Study of Radiologic Technologists’ Perceptions of Picture Archiving and Communication System (PACS) Competence and Educational Issues in Western Australia
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Although the implementation of picture archiving and communication system (PACS) could increase productivity of radiology departments, this depends on factors such as the PACS competence of radiologic technologists (RTs). The purpose of this study was to investigate the RTs’ perceptions of PACS competence and educational issues in Western Australia (WA). A hardcopy questionnaire was distributed to WA RTs for obtaining their perceptions of PACS competence and educational issues. Descriptive (percentage of frequency, mean and standard deviation) and inferential statistics (t test and analysis of variance) were used to analyze the responses of the multiple choice and five-point scale questions from the returned questionnaires. The questionnaire response rate was 57.7 % (173 out of 300). The mean values of all PACS competence questions except questions 2e–g are in the range of 3.9–4.9, i.e., around competent to very competent. Participants indicated they received adequate PACS training (mean 3.8). Statistically significant variables influencing RTs’ perceptions of their PACS competence and educational issues including the age (p < 0.01), gender (p < 0.05), years of practice (p < 0.005–0.05), primary duty (p < 0.05), medical imaging qualification (p < 0.001), general computer skills (p < 0.001), and type of PACS education received (p < 0.001–0.05). The WA RTs indicated that they were competent in using the modality workstation, PACS and radiology information system, and received adequate training. However, future PACS education programs should be tailored to different RTs’ groups. For example, multiple training modules might be necessary to support the PACS competence development of older RTs and those with lower general computer literacy.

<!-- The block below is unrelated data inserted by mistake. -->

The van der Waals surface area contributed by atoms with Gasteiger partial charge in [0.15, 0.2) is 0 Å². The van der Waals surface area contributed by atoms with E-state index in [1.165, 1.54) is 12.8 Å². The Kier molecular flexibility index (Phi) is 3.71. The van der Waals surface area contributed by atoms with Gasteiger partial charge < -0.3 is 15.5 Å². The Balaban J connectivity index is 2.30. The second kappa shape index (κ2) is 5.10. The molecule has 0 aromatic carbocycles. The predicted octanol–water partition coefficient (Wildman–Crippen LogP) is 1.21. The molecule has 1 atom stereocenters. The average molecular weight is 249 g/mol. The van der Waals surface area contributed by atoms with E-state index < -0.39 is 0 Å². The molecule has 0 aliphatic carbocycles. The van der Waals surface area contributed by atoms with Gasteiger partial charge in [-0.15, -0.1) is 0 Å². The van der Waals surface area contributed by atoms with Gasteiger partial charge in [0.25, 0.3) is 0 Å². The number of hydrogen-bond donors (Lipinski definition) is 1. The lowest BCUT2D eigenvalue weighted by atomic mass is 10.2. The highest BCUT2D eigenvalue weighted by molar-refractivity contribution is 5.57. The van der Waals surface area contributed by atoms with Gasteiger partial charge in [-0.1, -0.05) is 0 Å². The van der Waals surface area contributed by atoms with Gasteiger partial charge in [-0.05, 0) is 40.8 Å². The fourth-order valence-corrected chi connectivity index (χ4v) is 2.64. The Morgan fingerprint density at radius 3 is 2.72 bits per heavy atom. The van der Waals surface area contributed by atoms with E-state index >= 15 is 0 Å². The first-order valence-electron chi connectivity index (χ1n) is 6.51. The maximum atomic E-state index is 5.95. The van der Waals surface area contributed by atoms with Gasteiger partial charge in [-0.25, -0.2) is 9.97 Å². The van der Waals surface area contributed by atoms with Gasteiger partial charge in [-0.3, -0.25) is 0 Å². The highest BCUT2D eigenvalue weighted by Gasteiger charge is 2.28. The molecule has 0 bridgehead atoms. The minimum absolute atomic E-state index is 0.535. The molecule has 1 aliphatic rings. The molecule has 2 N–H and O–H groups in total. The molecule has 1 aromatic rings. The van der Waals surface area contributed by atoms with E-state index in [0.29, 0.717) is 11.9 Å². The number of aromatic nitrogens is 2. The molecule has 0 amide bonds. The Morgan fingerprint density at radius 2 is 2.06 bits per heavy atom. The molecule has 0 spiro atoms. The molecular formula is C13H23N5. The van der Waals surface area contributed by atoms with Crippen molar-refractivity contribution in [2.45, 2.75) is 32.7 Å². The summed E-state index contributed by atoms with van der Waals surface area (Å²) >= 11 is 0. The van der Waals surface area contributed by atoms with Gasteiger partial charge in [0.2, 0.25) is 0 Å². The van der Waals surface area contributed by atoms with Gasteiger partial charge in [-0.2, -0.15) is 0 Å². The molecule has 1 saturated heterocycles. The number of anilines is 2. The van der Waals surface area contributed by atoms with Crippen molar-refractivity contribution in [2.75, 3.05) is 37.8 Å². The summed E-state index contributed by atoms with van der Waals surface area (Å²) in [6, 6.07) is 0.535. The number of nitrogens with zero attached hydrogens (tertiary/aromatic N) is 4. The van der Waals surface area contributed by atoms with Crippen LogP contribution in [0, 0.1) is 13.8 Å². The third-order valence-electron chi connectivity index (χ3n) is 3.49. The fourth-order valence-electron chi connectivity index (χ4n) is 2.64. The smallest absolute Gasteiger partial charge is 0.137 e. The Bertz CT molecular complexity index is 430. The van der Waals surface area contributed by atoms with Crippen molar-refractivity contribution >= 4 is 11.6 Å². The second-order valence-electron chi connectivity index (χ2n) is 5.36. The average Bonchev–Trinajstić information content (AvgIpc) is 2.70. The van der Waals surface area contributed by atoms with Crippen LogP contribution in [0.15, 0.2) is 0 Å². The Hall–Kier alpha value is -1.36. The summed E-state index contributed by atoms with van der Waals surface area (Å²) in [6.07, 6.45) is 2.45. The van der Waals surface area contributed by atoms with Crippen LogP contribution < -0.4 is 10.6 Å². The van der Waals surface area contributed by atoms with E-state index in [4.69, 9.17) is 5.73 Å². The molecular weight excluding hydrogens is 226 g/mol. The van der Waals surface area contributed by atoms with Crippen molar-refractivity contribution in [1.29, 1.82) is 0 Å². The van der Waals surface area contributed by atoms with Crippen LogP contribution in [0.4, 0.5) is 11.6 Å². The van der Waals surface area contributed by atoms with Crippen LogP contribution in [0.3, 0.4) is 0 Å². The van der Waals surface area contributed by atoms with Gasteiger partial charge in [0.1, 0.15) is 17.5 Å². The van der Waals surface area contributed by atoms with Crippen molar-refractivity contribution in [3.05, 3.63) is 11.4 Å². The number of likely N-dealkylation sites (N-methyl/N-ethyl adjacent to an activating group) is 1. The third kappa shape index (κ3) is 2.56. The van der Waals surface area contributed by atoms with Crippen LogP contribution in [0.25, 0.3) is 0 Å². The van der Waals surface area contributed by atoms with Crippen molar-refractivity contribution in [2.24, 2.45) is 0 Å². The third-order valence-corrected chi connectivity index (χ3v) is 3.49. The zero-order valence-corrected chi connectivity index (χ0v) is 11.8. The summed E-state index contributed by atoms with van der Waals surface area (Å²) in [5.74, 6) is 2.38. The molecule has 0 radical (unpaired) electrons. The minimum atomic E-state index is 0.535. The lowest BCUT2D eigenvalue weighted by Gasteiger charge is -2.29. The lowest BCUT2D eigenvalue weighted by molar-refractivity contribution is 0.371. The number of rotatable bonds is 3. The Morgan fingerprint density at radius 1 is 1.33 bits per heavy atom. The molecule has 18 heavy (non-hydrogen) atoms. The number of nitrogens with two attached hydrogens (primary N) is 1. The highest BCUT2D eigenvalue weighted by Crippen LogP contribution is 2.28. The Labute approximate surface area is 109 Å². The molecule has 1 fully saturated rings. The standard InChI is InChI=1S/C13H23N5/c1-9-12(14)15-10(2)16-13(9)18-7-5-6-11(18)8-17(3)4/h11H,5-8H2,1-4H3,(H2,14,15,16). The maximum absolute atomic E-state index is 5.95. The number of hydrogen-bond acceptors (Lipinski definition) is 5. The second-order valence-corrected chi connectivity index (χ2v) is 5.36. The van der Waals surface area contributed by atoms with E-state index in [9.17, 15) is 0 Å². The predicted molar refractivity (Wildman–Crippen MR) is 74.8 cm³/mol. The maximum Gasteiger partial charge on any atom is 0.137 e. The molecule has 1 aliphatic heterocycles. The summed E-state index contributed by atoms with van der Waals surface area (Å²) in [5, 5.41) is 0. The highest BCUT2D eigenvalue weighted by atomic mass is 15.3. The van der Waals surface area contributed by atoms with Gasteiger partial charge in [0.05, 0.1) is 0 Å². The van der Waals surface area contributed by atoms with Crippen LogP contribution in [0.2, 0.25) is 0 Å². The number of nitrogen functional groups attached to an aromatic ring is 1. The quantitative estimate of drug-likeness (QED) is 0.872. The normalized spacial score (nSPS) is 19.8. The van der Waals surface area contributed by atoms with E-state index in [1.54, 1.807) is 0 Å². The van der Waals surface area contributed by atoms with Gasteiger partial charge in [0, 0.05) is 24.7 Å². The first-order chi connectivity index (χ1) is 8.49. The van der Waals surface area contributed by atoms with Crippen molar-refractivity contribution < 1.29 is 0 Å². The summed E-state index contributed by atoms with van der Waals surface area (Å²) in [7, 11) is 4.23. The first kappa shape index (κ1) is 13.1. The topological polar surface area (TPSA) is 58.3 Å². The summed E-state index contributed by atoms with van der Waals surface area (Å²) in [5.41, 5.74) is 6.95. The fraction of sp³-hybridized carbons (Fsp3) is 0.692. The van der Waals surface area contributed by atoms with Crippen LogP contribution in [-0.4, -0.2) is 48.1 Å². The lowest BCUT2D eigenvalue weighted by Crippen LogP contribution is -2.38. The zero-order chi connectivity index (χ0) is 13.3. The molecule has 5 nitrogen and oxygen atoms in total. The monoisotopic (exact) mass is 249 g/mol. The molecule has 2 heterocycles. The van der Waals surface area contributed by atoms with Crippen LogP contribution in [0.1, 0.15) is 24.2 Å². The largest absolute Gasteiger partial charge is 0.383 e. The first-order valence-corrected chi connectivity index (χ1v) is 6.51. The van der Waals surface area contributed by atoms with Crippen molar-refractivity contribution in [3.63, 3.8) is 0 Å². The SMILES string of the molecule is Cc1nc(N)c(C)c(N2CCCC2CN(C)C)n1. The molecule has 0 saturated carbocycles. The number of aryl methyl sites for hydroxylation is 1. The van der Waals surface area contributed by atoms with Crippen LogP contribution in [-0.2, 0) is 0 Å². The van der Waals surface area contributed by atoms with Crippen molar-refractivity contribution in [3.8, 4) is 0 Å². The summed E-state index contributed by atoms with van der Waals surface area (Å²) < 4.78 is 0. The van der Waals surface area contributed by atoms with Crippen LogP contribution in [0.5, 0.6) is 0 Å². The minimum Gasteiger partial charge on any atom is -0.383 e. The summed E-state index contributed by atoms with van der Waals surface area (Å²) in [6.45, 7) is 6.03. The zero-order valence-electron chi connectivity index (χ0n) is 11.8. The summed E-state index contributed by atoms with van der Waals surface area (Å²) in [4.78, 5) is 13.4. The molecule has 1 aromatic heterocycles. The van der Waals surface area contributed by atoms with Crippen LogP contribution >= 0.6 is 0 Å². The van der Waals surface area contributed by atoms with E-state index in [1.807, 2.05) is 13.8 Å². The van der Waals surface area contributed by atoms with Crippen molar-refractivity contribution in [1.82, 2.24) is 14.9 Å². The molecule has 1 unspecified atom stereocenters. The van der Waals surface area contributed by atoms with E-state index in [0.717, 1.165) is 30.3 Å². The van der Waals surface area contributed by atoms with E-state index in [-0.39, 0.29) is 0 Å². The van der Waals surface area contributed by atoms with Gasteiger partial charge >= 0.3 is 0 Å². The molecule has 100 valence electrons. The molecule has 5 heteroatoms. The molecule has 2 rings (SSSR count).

The final publication is available at Springer via http://doi.org/10.1007/s10278-014-9765-1.
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